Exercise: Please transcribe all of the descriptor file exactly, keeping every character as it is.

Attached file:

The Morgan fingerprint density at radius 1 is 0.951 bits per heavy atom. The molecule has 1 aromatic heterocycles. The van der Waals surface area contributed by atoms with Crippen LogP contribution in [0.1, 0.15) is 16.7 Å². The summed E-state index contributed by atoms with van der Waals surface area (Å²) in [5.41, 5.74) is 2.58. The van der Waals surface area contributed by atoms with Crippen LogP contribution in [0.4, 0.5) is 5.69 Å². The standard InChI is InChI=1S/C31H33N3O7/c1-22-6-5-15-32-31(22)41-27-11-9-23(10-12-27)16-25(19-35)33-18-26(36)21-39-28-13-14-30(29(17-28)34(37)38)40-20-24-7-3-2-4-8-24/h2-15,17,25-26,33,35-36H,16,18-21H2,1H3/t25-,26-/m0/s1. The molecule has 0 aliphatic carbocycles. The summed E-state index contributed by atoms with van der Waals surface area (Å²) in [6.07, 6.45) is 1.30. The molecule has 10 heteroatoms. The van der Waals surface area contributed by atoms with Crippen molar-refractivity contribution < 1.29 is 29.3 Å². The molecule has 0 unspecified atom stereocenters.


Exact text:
The Morgan fingerprint density at radius 1 is 0.951 bits per heavy atom. The molecule has 1 aromatic heterocycles. The van der Waals surface area contributed by atoms with Crippen LogP contribution in [0.1, 0.15) is 16.7 Å². The summed E-state index contributed by atoms with van der Waals surface area (Å²) in [5.41, 5.74) is 2.58. The van der Waals surface area contributed by atoms with Crippen LogP contribution in [0.4, 0.5) is 5.69 Å². The standard InChI is InChI=1S/C31H33N3O7/c1-22-6-5-15-32-31(22)41-27-11-9-23(10-12-27)16-25(19-35)33-18-26(36)21-39-28-13-14-30(29(17-28)34(37)38)40-20-24-7-3-2-4-8-24/h2-15,17,25-26,33,35-36H,16,18-21H2,1H3/t25-,26-/m0/s1. The molecule has 0 aliphatic carbocycles. The summed E-state index contributed by atoms with van der Waals surface area (Å²) in [6.07, 6.45) is 1.30. The molecule has 10 heteroatoms. The van der Waals surface area contributed by atoms with Crippen molar-refractivity contribution < 1.29 is 29.3 Å². The molecule has 0 unspecified atom stereocenters.